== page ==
Living with Disaster 2 –Digital Stories Severe Storm in Lennox Head and Ballina



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Living with Disaster 2Digital Stories

Severe Storm in Lennox Head and Ballina,

NSW, 2010







© Copyright Australian Government 2010

Contents

Living with Disaster 2 – Digital Stories


Living with Disaster 2 –Digital Stories 1

Severe Storm in Lennox Head and Ballina, 1

NSW, 2010 1

Living with Disaster 2- Digital Stories 2

Australian Emergency Management Institute – A Centre of Excellence 2

Attorney-General’s Department 2

54 2

Contents 3



Living with Disaster 2 – Digital Stories 3

About the Project 4

introduction 5

rationale 6

Learning and Teaching Goals 7

Key Learning/Subject Areas 7

CuRriculum and education authority links for each state and territory 8

AIMS 10


KEY CONCEPTS 10

UNDERSTANDINGS 11

SKILLS AND PROCESSES 11

Values and Attitudes 12



Definitions 13

Activity – Create Your Definition of a ‘Natural Disaster’ 13

Activity - Create Your Own Quiz 15

Stories and Experiences 16

response to individual stories 16

response to stories in general 17

A DISASTEROUS DAY 19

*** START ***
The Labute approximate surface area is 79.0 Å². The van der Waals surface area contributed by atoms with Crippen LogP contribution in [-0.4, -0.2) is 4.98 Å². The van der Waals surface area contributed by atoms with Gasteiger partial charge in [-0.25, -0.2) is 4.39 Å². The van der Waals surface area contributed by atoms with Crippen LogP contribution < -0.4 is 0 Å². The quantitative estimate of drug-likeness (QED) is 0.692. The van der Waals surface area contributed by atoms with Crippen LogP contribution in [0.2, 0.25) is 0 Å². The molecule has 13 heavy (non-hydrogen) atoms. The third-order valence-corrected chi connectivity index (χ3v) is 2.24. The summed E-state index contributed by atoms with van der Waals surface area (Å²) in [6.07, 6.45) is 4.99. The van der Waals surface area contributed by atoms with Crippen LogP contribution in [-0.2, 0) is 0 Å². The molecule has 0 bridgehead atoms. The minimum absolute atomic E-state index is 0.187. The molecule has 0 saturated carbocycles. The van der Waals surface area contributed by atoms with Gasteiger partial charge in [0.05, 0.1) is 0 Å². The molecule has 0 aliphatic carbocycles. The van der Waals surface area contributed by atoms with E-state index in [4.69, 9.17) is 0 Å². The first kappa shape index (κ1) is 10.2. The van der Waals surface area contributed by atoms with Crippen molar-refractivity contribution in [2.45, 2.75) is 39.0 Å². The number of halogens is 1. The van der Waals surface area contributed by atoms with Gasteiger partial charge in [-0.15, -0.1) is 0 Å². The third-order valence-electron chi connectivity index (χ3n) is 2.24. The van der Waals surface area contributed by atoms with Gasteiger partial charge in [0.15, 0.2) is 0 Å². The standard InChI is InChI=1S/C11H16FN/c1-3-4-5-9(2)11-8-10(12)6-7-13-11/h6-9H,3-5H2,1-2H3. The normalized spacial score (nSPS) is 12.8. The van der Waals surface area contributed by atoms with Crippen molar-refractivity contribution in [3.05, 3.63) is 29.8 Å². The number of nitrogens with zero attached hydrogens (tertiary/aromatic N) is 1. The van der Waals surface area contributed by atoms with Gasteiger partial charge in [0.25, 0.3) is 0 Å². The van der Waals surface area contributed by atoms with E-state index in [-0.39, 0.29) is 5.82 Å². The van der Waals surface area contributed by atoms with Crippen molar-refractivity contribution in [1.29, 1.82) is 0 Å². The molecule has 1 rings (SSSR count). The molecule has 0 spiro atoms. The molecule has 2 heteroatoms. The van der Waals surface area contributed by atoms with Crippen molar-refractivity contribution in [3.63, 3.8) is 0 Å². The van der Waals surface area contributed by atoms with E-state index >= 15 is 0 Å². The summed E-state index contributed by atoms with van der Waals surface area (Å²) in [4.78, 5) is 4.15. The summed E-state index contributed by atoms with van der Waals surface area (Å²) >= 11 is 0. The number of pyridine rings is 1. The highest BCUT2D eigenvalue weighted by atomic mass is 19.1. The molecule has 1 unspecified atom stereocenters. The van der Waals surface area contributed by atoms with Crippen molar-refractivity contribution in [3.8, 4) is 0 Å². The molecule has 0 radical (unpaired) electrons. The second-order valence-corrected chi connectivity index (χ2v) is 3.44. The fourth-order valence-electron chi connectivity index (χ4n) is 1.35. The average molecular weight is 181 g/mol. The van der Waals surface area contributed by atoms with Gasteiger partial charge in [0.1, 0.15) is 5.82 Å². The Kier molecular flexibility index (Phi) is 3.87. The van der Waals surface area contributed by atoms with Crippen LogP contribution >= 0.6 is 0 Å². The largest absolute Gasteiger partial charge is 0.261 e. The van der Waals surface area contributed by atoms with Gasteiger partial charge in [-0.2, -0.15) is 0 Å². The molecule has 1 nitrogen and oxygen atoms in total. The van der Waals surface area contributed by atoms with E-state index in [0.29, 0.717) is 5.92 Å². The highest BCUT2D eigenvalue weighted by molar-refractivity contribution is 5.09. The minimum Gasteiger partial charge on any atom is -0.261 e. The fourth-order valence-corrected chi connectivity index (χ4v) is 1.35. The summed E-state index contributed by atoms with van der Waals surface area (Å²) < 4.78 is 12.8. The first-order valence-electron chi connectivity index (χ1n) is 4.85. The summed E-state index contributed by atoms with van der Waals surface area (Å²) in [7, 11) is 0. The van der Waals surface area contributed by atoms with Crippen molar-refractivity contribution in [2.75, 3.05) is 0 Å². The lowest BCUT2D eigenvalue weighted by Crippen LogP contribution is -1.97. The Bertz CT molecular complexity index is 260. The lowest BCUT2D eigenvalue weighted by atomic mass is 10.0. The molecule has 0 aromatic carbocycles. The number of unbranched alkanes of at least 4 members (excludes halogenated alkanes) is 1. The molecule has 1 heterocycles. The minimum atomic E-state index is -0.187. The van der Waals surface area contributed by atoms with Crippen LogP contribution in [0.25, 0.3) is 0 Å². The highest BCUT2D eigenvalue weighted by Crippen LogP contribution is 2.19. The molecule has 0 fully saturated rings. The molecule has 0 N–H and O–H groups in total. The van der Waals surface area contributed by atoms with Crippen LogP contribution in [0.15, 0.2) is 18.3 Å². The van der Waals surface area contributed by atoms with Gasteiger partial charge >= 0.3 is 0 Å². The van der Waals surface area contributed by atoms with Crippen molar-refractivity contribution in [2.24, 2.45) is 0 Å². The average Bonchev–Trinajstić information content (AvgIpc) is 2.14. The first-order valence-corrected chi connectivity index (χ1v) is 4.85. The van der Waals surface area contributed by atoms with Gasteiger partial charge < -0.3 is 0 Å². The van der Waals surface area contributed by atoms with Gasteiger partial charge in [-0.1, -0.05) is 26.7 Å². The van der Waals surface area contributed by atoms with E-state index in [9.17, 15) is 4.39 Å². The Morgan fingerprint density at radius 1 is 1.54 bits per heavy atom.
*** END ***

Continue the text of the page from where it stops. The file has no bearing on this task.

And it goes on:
A TRAIL OF DESTRUCTION 23

BIG, GREY AND TUBEY 26

FORCE OF WIND 29

FRIENDSHIP BEATS THE STORM 32

STORM AT SEA, TORNADO ON LAND 35

THE BIG ROAR 38

UNDER THE STAIRS 41

WHAT ELSE MATTERS 44

YELLOW MORNING 48

Ready and Able 53

THE LEADERSHIP CHALLENGE: BE PREPARED 53




About the Project

The Emergency Management for Schools education program (www.ema.gov.au/schools) is aimed at supporting the teaching of disaster risk and disaster management awareness.

The program promotes this process by providing nationally consistent educational resources to schools and teachers, ready to use in the classroom.

‘Living with Disaster’ was developed as part of the National Action Plan to Build on Social Cohesion, Harmony and Security, and aims to provide young people from a variety of communities the chance to tell their own stories of how disasters have affected them, their families and communities.